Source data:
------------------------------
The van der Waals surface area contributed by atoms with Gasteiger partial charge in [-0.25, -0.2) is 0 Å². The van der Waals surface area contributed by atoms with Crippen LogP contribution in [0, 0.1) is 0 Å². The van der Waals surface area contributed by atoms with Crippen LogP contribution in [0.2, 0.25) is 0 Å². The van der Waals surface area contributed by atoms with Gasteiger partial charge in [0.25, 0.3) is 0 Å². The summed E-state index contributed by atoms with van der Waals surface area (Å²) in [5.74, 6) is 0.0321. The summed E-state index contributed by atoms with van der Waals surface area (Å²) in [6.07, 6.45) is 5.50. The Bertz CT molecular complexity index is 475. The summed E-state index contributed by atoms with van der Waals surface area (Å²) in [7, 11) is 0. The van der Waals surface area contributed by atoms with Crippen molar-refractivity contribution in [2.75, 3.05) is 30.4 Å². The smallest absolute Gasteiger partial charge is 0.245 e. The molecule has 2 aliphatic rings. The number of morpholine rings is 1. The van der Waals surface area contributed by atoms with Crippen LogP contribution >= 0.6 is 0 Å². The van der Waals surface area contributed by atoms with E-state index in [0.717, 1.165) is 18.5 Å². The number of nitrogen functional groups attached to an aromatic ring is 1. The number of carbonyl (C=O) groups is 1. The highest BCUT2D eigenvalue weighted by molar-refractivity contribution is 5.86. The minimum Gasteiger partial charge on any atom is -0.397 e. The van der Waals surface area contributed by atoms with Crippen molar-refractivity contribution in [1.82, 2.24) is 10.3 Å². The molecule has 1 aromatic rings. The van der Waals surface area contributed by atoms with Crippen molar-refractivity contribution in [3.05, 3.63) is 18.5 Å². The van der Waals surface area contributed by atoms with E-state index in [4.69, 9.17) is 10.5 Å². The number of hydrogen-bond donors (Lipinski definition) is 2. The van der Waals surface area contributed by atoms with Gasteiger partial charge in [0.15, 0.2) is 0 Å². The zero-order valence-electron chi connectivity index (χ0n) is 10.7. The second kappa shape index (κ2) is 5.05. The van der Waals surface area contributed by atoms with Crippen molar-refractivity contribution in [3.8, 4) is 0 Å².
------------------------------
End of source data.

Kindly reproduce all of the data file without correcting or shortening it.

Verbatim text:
The van der Waals surface area contributed by atoms with Gasteiger partial charge in [-0.25, -0.2) is 0 Å². The van der Waals surface area contributed by atoms with Crippen LogP contribution in [0, 0.1) is 0 Å². The van der Waals surface area contributed by atoms with Crippen LogP contribution in [0.2, 0.25) is 0 Å². The van der Waals surface area contributed by atoms with Gasteiger partial charge in [0.25, 0.3) is 0 Å². The summed E-state index contributed by atoms with van der Waals surface area (Å²) in [5.74, 6) is 0.0321. The summed E-state index contributed by atoms with van der Waals surface area (Å²) in [6.07, 6.45) is 5.50. The Bertz CT molecular complexity index is 475. The summed E-state index contributed by atoms with van der Waals surface area (Å²) in [7, 11) is 0. The van der Waals surface area contributed by atoms with Crippen molar-refractivity contribution in [2.75, 3.05) is 30.4 Å². The smallest absolute Gasteiger partial charge is 0.245 e. The molecule has 2 aliphatic rings. The number of morpholine rings is 1. The van der Waals surface area contributed by atoms with Crippen LogP contribution >= 0.6 is 0 Å². The van der Waals surface area contributed by atoms with E-state index in [0.717, 1.165) is 18.5 Å². The number of nitrogen functional groups attached to an aromatic ring is 1. The number of carbonyl (C=O) groups is 1. The highest BCUT2D eigenvalue weighted by molar-refractivity contribution is 5.86. The minimum Gasteiger partial charge on any atom is -0.397 e. The van der Waals surface area contributed by atoms with Crippen molar-refractivity contribution in [1.82, 2.24) is 10.3 Å². The molecule has 1 aromatic rings. The van der Waals surface area contributed by atoms with Crippen molar-refractivity contribution in [3.05, 3.63) is 18.5 Å². The van der Waals surface area contributed by atoms with E-state index in [4.69, 9.17) is 10.5 Å². The number of hydrogen-bond donors (Lipinski definition) is 2. The van der Waals surface area contributed by atoms with Gasteiger partial charge in [0.15, 0.2) is 0 Å². The zero-order valence-electron chi connectivity index (χ0n) is 10.7. The second kappa shape index (κ2) is 5.05. The van der Waals surface area contributed by atoms with Crippen molar-refractivity contribution in [3.8, 4) is 0 Å².